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Sodium bicarbonate (NaHCO3) is often ingested at a dose of 0.3 g/kg body mass (BM), but ingestion protocols are inconsistent in terms of using solution or capsules, ingestion period, combining NaHCO3 with sodium citrate (Na3C6H5O7), and coingested food and fluid.
To quantify the effect of ingesting 0.3 g/kg NaHCO3 on blood pH, [HCO3−], and gastrointestinal (GI) symptoms over the subsequent 3 hr using a range of ingestion protocols and, thus, to determine an optimal protocol.
In a crossover design, 13 physically active subjects undertook 8 NaHCO3 experimental ingestion protocols and 1 placebo protocol. Capillary blood was taken every 30 min and analyzed for pH and [HCO3−]. GI symptoms were quantified every 30 min via questionnaire. Statistics used were pairwise comparisons between protocols; differences were interpreted in relation to smallest worthwhile changes for each variable. A likelihood of >75% was a substantial change.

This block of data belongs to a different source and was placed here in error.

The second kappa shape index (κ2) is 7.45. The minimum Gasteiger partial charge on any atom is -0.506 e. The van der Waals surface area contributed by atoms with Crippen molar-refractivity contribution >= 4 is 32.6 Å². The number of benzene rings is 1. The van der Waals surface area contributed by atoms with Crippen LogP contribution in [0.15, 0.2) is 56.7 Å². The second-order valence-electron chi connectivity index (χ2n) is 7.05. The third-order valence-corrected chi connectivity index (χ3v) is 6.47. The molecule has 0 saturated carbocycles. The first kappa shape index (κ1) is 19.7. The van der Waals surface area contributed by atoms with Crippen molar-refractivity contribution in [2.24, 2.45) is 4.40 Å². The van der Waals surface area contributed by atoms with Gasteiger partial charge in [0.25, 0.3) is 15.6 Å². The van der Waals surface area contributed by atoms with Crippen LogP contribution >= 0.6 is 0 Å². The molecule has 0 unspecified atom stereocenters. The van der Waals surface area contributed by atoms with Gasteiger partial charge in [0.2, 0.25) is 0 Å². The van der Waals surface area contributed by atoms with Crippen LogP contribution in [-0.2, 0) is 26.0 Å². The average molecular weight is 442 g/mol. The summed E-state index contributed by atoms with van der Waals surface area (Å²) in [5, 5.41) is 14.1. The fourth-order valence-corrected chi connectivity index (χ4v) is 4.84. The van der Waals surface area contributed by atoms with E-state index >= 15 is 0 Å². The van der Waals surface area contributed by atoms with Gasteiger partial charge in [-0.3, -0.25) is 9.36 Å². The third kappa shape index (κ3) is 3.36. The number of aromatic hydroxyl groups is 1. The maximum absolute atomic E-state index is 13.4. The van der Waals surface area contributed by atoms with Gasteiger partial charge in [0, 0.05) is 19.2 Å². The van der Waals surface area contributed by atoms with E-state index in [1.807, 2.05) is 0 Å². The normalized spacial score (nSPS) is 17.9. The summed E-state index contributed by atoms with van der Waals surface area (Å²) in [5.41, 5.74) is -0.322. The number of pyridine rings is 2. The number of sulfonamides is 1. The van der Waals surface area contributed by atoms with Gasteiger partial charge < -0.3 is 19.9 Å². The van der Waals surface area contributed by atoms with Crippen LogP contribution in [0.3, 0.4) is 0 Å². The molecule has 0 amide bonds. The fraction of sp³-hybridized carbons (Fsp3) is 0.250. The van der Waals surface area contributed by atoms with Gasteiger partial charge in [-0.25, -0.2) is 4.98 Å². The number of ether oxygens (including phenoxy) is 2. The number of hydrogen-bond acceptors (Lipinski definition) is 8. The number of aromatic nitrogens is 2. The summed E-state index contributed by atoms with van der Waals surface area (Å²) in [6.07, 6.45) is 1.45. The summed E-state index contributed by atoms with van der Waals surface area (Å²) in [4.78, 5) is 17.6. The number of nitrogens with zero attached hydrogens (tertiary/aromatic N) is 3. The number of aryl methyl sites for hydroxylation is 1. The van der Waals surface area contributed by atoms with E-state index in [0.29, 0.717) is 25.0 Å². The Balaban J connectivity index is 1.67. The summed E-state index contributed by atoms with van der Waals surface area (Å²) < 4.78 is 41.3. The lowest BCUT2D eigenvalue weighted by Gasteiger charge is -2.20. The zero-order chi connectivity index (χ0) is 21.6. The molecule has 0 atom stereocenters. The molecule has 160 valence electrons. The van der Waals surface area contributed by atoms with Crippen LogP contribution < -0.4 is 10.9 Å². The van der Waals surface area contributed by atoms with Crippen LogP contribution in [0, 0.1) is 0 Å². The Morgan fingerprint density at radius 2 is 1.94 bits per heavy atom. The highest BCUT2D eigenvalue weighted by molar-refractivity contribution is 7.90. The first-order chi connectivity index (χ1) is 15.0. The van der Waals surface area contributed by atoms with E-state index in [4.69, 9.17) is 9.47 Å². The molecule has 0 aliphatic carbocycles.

[HCO3−] and pH were substantially greater than in placebo for all other ingestion protocols at almost all time points. When NaHCO3 was coingested with food, the greatest [HCO3−] (30.9 mmol/kg) and pH (7.49) and lowest incidence of GI symptoms were observed. The greatest incidence of GI side effects was observed 90 min after ingestion of 0.3 g/kg NaHCO3 solution.
The changes in pH and [HCO3−] for the 8 NaHCO3-ingestion protocols were similar, so an optimal protocol cannot be recommended. However, the results suggest that NaHCO3 coingested with a high-carbohydrate meal should be taken 120–150 min before exercise to induce substantial blood alkalosis and reduce GI symptoms.
Carr and Gore are with the Physiology Dept., and Slater and Burke, the Sports Nutrition Dept., Australian Institute of Sport, Canberra, Australia. Dawson is with the School of Sport Science, Exercise and Health, The University of Western Australia, Perth, Australia.